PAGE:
Newsroom Content Tips: Woman or Female?

content newsroom tips: woman or female?

There are content tips, and then there are content hammers to the head that I’ll also strangle you with if you don’t obey.

This content “tip” is the latter.

This common mistake bugs me so much that I had a dream about it last night that compelled me to finally write this post.

It irks me – and hopefully now it’ll irk you, too – when someone uses “woman” as an adjective, such as; woman driver.

“Female” is the adjective. You’d write “female driver.”

There’s a whole AP Stylebook rule about it that news folk follow:

Use female as an adjective, not woman. She is the first female governor of North Carolina.

I prefer the example: She is the first female president of the United States. 🙂 Someday.

Hell Hath No Fury Like a Woman Driver >:O

It’s not just the grammar nerd in me who screams every time she hears this – but the woman in me.

My primal female being roars in rage and frustration at this insidious mistake.

OK, maybe it sounds like I’m taking this way too seriously, but when I hear (or read) “woman driver” or “woman” anything, I hear a derogatory statement.

“A woman driver hit my car in the parking lot,” sounds like, “Of course it was a woman who hit my car. Women shouldn’t be driving anyway. Women disgust me.”

This is what I was furiously trying to explain to someone in my dream last night.

Sometimes, It’s an Innocent, and Ignorant, Grammar Mistake

Granted, sometimes using “woman” as an adjective is just a grammatical mistake without intended malice.

For example, at lunch just now, I watched a bit of the 1990’s two-season-wonder Twin Peaks (available on Netflix). In the episode, the female character Audrey exclaims upon seeing DEA agent Denise (formerly Dennis), “They have women agents?”

For some people, using “woman” or, in this case, “women” as an adjective is an innocent grammatical faux pas.

Maybe someday, we’ll move away from requiring these “male” and “female” distinctions altogether as people are just people.

But, as long as we’re still making these distinctions, let’s use adjectives and nouns correctly to avoid pissing everyone off.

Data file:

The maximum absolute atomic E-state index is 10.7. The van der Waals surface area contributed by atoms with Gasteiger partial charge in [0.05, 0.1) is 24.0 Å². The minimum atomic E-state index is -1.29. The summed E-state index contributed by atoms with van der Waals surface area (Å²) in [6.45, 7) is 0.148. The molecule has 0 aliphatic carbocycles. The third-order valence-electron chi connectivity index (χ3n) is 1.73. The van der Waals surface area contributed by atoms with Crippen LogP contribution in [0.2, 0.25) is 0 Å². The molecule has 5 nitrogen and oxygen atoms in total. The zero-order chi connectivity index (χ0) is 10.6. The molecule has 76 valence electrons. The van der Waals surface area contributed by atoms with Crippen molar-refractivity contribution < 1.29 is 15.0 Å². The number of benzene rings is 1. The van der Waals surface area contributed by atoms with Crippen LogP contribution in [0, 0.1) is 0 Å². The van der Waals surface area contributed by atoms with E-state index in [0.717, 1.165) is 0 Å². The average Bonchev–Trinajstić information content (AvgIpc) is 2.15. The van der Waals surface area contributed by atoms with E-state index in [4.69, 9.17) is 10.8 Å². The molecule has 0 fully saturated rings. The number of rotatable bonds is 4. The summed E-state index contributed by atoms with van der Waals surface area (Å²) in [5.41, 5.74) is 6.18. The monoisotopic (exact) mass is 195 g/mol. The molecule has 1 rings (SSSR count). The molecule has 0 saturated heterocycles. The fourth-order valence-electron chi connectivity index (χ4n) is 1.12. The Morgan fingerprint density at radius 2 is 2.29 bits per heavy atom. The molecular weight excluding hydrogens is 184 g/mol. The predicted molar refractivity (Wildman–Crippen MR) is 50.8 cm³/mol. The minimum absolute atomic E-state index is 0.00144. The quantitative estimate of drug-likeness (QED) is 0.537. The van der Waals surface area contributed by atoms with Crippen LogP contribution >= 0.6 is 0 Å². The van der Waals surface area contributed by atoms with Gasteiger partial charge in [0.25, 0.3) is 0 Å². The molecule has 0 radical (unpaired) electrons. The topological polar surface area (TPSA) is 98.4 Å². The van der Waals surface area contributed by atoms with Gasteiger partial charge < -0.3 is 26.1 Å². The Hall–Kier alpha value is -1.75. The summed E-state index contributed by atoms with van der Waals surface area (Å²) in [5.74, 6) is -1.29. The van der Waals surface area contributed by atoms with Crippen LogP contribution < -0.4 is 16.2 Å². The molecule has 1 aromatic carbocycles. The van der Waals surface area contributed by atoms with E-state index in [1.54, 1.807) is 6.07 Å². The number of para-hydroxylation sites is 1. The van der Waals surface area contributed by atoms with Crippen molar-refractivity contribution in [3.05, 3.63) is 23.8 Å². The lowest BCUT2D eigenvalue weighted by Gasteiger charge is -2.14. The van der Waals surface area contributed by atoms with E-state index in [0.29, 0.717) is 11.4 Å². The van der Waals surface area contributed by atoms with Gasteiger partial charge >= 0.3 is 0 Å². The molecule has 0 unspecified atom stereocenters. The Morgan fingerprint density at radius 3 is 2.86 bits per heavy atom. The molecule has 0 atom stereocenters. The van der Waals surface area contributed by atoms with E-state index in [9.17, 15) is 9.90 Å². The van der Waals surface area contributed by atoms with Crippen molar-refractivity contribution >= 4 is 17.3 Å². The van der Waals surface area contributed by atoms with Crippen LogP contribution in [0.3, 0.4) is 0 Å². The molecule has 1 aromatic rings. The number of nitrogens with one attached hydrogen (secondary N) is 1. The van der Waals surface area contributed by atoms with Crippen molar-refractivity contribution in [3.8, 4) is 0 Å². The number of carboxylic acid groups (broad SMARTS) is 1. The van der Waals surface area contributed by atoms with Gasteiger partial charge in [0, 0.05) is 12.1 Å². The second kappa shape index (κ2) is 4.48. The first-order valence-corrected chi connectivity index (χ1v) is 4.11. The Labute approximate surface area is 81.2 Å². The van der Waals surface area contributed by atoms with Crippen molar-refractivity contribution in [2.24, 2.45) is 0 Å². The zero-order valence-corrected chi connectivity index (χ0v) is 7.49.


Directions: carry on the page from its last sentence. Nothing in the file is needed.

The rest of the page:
So: “man” and “woman” are nouns. “Male” and “female” are adjectives or nouns.

How ‘Bout Them Men Drivers?

Interestingly, the AP Stylebook doesn’t have an entry for the proper use of “man” and “male.”

I guess there aren’t people going around disparaging men by saying, “A man driver hit my car in the parking lot.” (And not because it doesn’t happen, people – for all of you snarky quick-wits out there. Side note: apparently, you can use “wit” as a person, which I didn’t know till looking it up just now.)

Let’s Share, Discuss and Keep Learning

You beloved readers probably aren’t doing this, but if you know anyone who might be insulting women everywhere by using “woman” incorrectly, please SHARE THIS POST.

Thanks for loving women and being awesome! 🙂

Feel free to discuss in the comments below.

For more content tips from the newsroom, sign up for my free course!

Photo credit: Photo from modified image thanks to Spencer Means under a Creative Commons license.

Tracy Mallette is the founder of Content Newsroom, a website dedicated to helping you get more customers through the quality content that your website visitors deserve and Google demands. A journalist turned Internet marketer, Tracy uses her writing and editing skills to help B2B and B2C businesses succeed with content marketing. She has done work for Content Marketing Institute, SuccessWorks SEO Copywriting, Brookstone and more, and has contributed to Kapost, ISOOSI and other industry-leading blogs.

Create Powerful Content

Click here to discover the secrets that journalists use in the newsroom to create quality articles that build trust, credibility and authority.

Please note: I reserve the right to delete comments that are offensive or off-topic.

Leave a Reply

Your email address will not be published. Required fields are marked *